UN human rights chief Zeid Ra?ad Al Hussein said Ashin Wirathu?s comments amounted to ?incitement to hatred?.
The comments related to South Korean envoy Yanghee Lee, who was in Myanmar last week to address the plight of its Muslim minority.
Wirathu spent almost a decade in jail for inciting anti-Muslim violence.
The monk is a leader of the 969 movement, which says Myanmar should remain a Buddhist country and calls for restrictions and boycotts on Muslims.
Mr Zeid called the language ?sexist? and ?insulting?.
?I call on religious and political leaders in Myanmar to unequivocally condemn all forms of incitement to hatred including this abhorrent public personal attack,? Mr Zeid said in a statement.
Since the end of military rule in Myanmar, also known as Burma, in 2011, Buddhist nationalism, largely led by monks including Wirathu, has been energised.
In 2012, scores of people died and thousands were left homeless after violence broke out between Buddhists and Muslims in Rakhine state, mostly from the Rohingya minority. Anti-Muslim violence has flared several times since then.
The UN says the Rohingya are being persecuted, and last week passed a resolution calling on Myanmar to give them citizenship.
Ms Lee, who was on a 10-day trip to the South East Asian country, said the Rohingya faced systematic discrimination.
She criticised draft legislation, proposed by a coalition of nationalist Buddhist monks, that includes curbs on interfaith marriage and religious conversions.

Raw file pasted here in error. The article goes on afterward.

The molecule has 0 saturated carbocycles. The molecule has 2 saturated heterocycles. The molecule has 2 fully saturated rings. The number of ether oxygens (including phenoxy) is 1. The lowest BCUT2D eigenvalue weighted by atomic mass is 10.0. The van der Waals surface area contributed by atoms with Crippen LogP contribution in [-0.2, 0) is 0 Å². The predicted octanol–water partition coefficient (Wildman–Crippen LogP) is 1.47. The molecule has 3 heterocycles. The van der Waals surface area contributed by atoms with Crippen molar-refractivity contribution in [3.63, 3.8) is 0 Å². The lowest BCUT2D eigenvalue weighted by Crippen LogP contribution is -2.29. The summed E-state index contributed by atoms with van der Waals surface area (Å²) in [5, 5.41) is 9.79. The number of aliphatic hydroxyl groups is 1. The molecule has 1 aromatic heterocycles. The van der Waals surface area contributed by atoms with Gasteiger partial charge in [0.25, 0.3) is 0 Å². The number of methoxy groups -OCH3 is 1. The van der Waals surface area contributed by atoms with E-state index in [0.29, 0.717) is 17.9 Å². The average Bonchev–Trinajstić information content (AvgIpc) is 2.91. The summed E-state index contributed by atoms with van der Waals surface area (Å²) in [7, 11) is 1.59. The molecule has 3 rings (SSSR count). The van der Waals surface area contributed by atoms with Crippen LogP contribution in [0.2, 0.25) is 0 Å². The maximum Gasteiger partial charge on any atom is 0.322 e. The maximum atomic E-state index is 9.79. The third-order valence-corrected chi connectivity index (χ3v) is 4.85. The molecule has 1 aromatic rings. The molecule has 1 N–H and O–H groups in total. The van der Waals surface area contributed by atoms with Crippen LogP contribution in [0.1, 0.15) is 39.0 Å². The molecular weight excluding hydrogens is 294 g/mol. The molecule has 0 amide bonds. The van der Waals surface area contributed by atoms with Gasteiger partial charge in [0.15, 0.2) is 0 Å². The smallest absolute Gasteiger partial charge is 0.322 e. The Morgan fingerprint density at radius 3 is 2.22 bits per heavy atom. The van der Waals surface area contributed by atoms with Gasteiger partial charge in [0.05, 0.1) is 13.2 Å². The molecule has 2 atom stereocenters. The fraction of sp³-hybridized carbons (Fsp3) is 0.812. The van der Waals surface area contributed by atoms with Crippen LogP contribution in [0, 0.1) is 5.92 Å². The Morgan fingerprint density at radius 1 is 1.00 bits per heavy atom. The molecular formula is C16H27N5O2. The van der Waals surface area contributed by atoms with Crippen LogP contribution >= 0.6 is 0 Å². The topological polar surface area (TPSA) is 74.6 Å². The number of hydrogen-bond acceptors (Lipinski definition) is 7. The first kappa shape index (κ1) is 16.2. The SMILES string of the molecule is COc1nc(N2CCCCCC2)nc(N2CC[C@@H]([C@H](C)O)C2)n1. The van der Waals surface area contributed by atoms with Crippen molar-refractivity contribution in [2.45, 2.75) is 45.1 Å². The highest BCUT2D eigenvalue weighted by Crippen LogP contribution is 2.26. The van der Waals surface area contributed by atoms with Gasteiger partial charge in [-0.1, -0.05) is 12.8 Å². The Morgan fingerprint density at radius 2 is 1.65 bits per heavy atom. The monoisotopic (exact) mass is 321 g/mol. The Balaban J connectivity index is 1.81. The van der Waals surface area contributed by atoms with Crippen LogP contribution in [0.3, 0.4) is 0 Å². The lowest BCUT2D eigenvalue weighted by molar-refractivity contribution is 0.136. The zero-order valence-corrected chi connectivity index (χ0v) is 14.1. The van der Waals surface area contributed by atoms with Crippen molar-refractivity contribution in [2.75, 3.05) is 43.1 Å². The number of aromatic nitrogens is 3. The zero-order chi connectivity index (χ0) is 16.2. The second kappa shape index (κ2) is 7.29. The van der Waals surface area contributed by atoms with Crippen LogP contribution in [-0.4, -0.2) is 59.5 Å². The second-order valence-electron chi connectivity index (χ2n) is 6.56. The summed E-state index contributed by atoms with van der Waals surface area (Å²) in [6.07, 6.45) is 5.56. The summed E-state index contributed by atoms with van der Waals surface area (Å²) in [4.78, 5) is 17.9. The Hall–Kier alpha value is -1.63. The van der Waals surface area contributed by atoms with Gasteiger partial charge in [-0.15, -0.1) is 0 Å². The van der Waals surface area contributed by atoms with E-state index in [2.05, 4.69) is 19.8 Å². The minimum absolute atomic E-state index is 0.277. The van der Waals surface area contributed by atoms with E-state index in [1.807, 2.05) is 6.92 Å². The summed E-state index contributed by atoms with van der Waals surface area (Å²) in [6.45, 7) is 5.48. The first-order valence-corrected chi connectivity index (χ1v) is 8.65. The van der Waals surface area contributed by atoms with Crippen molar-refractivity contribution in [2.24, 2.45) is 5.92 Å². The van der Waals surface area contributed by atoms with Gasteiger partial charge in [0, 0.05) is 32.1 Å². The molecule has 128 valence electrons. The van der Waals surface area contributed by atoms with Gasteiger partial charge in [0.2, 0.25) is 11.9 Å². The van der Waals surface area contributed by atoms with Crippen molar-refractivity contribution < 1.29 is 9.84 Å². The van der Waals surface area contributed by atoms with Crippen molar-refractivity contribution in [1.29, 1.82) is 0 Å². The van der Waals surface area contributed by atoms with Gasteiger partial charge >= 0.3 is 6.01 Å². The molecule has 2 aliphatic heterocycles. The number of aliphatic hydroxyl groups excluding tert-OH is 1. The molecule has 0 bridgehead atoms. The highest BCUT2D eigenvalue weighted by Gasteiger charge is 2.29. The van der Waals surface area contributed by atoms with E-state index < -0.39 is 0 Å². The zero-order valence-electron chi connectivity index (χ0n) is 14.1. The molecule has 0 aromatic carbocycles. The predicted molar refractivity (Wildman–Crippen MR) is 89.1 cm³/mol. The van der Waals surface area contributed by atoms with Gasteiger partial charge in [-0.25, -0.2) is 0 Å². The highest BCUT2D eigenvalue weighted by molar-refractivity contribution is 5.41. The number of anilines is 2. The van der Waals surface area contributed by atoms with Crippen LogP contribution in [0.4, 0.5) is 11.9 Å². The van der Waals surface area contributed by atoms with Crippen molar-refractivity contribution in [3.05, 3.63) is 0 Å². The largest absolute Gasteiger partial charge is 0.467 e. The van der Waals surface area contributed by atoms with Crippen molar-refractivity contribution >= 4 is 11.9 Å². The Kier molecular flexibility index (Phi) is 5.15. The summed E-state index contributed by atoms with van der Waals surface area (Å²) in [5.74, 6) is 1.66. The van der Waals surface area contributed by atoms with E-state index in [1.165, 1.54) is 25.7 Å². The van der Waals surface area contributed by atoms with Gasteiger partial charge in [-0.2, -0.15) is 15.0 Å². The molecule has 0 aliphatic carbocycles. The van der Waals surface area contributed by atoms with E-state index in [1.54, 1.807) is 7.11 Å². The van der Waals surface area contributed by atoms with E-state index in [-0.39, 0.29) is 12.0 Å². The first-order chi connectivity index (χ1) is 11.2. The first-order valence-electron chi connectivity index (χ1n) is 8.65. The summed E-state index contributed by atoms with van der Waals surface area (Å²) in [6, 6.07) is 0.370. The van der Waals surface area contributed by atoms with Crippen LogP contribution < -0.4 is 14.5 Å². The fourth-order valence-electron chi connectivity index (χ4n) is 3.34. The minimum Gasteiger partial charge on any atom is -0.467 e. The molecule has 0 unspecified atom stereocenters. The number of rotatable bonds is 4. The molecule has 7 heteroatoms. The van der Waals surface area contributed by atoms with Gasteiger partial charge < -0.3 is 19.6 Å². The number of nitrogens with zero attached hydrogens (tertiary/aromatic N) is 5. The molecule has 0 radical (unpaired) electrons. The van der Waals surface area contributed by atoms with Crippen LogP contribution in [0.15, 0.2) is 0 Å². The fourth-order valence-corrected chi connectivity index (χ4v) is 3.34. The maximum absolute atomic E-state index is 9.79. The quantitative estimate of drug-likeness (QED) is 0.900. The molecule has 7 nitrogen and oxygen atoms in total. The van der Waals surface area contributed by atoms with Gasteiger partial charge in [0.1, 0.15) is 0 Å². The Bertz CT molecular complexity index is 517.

Last Friday, Wirathu spoke at a public rally where he criticised the UN interference and personally attacked Ms Lee, according to local media.
?We have explained about the race protection law, but the bitch criticised the laws without studying them properly,? he said from the stage to the crowd.
?Don?t assume that you are a respectable person because of your position. For us, you are a whore.?
In his statement, Mr Zeid said instead of focussing on people, leaders should address the substance of the concerns raised by the special envoy.
On Wednesday, Myanmar?s government said it was investigating the speech.
The BBC?s Jonah Fisher in Yangon said monks are a powerful political lobby in Myanmar.
With a general election this year the question now is which leaders will speak up and risk Wirathu and the monks turning on them, he adds.